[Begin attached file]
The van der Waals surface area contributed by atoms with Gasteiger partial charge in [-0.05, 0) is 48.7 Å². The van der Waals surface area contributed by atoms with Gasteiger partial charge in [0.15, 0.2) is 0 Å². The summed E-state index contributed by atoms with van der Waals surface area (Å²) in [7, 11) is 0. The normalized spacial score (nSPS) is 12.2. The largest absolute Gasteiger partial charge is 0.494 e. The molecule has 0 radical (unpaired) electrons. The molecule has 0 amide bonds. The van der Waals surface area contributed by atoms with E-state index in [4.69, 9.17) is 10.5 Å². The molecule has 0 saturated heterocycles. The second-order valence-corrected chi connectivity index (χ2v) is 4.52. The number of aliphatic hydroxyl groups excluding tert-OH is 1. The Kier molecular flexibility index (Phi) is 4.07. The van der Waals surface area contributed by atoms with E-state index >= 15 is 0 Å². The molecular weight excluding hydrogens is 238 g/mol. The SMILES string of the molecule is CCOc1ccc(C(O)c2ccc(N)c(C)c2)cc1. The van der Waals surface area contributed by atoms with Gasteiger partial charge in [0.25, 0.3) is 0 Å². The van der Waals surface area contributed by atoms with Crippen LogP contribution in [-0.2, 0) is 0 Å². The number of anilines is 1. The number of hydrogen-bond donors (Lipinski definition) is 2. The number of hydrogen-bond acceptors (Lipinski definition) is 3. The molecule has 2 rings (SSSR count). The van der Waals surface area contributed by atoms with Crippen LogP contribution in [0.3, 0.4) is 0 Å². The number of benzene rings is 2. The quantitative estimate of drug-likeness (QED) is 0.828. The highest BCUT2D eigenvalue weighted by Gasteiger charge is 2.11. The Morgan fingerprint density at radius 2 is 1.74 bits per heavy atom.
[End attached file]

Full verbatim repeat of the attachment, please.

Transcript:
The van der Waals surface area contributed by atoms with Gasteiger partial charge in [-0.05, 0) is 48.7 Å². The van der Waals surface area contributed by atoms with Gasteiger partial charge in [0.15, 0.2) is 0 Å². The summed E-state index contributed by atoms with van der Waals surface area (Å²) in [7, 11) is 0. The normalized spacial score (nSPS) is 12.2. The largest absolute Gasteiger partial charge is 0.494 e. The molecule has 0 radical (unpaired) electrons. The molecule has 0 amide bonds. The van der Waals surface area contributed by atoms with E-state index in [4.69, 9.17) is 10.5 Å². The molecule has 0 saturated heterocycles. The second-order valence-corrected chi connectivity index (χ2v) is 4.52. The number of aliphatic hydroxyl groups excluding tert-OH is 1. The Kier molecular flexibility index (Phi) is 4.07. The van der Waals surface area contributed by atoms with E-state index >= 15 is 0 Å². The molecular weight excluding hydrogens is 238 g/mol. The SMILES string of the molecule is CCOc1ccc(C(O)c2ccc(N)c(C)c2)cc1. The van der Waals surface area contributed by atoms with Gasteiger partial charge in [0.25, 0.3) is 0 Å². The van der Waals surface area contributed by atoms with Crippen LogP contribution in [-0.2, 0) is 0 Å². The number of anilines is 1. The number of hydrogen-bond donors (Lipinski definition) is 2. The number of hydrogen-bond acceptors (Lipinski definition) is 3. The molecule has 2 rings (SSSR count). The van der Waals surface area contributed by atoms with Crippen LogP contribution in [0.3, 0.4) is 0 Å². The number of benzene rings is 2. The quantitative estimate of drug-likeness (QED) is 0.828. The highest BCUT2D eigenvalue weighted by Gasteiger charge is 2.11. The Morgan fingerprint density at radius 2 is 1.74 bits per heavy atom.